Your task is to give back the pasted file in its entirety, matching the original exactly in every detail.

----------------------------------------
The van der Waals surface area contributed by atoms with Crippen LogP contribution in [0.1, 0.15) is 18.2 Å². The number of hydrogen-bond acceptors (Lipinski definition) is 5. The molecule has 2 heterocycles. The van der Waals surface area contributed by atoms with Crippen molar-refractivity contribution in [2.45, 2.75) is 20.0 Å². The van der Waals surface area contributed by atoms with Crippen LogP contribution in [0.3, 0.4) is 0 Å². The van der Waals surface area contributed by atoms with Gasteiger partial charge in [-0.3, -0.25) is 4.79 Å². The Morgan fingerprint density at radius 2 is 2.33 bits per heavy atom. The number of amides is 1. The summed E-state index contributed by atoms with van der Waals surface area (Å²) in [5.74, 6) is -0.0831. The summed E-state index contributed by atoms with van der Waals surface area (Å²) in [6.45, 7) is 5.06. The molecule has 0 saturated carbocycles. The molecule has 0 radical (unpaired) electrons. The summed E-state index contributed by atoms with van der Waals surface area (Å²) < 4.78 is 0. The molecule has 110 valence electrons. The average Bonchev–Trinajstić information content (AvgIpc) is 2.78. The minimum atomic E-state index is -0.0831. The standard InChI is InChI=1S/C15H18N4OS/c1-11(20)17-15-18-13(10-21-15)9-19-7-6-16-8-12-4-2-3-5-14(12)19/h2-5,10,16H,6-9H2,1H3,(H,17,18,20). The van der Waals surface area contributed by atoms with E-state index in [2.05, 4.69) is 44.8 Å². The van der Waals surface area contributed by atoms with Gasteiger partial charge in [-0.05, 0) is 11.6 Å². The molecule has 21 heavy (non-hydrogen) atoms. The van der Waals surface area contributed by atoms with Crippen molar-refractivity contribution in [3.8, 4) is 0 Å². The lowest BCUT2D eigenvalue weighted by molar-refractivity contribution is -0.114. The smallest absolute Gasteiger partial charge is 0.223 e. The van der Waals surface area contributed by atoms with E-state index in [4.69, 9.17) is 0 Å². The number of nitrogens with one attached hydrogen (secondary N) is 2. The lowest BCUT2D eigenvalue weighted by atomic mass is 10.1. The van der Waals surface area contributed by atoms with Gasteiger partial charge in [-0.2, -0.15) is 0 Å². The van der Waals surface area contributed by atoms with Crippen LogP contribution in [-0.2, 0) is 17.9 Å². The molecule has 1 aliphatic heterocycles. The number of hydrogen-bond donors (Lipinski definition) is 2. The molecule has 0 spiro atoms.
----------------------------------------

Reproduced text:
The van der Waals surface area contributed by atoms with Crippen LogP contribution in [0.1, 0.15) is 18.2 Å². The number of hydrogen-bond acceptors (Lipinski definition) is 5. The molecule has 2 heterocycles. The van der Waals surface area contributed by atoms with Crippen molar-refractivity contribution in [2.45, 2.75) is 20.0 Å². The van der Waals surface area contributed by atoms with Crippen LogP contribution in [0.3, 0.4) is 0 Å². The van der Waals surface area contributed by atoms with Gasteiger partial charge in [-0.3, -0.25) is 4.79 Å². The Morgan fingerprint density at radius 2 is 2.33 bits per heavy atom. The number of amides is 1. The summed E-state index contributed by atoms with van der Waals surface area (Å²) in [5.74, 6) is -0.0831. The summed E-state index contributed by atoms with van der Waals surface area (Å²) in [6.45, 7) is 5.06. The molecule has 0 saturated carbocycles. The molecule has 0 radical (unpaired) electrons. The summed E-state index contributed by atoms with van der Waals surface area (Å²) < 4.78 is 0. The molecule has 110 valence electrons. The average Bonchev–Trinajstić information content (AvgIpc) is 2.78. The minimum atomic E-state index is -0.0831. The standard InChI is InChI=1S/C15H18N4OS/c1-11(20)17-15-18-13(10-21-15)9-19-7-6-16-8-12-4-2-3-5-14(12)19/h2-5,10,16H,6-9H2,1H3,(H,17,18,20). The van der Waals surface area contributed by atoms with E-state index in [2.05, 4.69) is 44.8 Å². The van der Waals surface area contributed by atoms with Gasteiger partial charge in [-0.05, 0) is 11.6 Å². The molecule has 21 heavy (non-hydrogen) atoms. The van der Waals surface area contributed by atoms with Crippen molar-refractivity contribution in [3.8, 4) is 0 Å². The lowest BCUT2D eigenvalue weighted by molar-refractivity contribution is -0.114. The smallest absolute Gasteiger partial charge is 0.223 e. The van der Waals surface area contributed by atoms with E-state index in [4.69, 9.17) is 0 Å². The number of nitrogens with one attached hydrogen (secondary N) is 2. The lowest BCUT2D eigenvalue weighted by atomic mass is 10.1. The van der Waals surface area contributed by atoms with Gasteiger partial charge in [-0.2, -0.15) is 0 Å². The van der Waals surface area contributed by atoms with Crippen LogP contribution in [-0.2, 0) is 17.9 Å². The molecule has 1 aliphatic heterocycles. The number of hydrogen-bond donors (Lipinski definition) is 2. The molecule has 0 spiro atoms.